Yet I know that this is not the ultimate truth about me, and so there must be a way to change this experience of myself”. You still feel the same, but change what you take that to mean. It allows you to reach out for help and support and then, when you need to commit to more self-care, yet feel unworthy of it, you know how to acknowledge the unworthiness without buying into it.
This is crucial, because without this subtle inner shift, you’ll stay stuck in victim mode, always running after everyone else, but never getting the support for yourself that you need.
I thought we became close friends and confidantes; there were times during this abroad experience I felt a close spiritual connection.
Rather, the solution is to shift the pattern of 100% giving and 0% taking, to something more balanced by – learning how to take more and better care of yourself and do less care-taking of others – teaming up with people who are givers too – learning to set boundaries with takers – learning how to delete the unworthiness programme one step at a time As much sense as this may make rationally, this whole story likely feels “off” to you at least a little right now.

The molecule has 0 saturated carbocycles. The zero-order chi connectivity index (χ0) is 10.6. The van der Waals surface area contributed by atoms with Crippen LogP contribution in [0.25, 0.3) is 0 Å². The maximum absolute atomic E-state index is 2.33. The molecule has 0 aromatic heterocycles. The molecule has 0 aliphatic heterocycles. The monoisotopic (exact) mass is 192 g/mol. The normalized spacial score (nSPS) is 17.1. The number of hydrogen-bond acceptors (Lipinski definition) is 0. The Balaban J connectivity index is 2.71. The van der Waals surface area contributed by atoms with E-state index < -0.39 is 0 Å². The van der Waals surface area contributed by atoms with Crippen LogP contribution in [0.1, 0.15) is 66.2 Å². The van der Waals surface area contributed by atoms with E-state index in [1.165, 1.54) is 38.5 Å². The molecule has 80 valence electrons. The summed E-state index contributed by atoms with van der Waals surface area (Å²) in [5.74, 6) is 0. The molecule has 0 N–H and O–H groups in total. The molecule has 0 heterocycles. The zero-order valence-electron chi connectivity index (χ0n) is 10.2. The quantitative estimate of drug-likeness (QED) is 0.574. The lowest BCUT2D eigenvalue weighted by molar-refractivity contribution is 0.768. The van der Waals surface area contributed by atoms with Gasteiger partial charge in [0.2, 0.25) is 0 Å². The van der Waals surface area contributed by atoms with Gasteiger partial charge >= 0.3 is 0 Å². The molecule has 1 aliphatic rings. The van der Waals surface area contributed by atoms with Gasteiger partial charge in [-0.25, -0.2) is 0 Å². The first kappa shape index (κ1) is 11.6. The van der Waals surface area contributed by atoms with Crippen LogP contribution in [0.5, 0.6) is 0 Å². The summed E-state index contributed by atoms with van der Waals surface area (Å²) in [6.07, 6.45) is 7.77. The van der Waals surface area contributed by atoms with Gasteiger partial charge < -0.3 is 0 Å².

This is because as empaths, initially, we tend to take our emotions at face value. In the case of unworthiness, this is a risky scenario, that can take you down a road of being seriously abused.
When you are loving someone else, you get to experience that love a little bit for yourself.
In that moment of giving, you feel the love flowing through your system, and it feels good! This sets up a pattern of co-dependence, of becoming a giver only, and of attracting takers (aka narcissistic people) into your life.
Yes, your emotions are real, but it’s important to be mindful of their interpretation.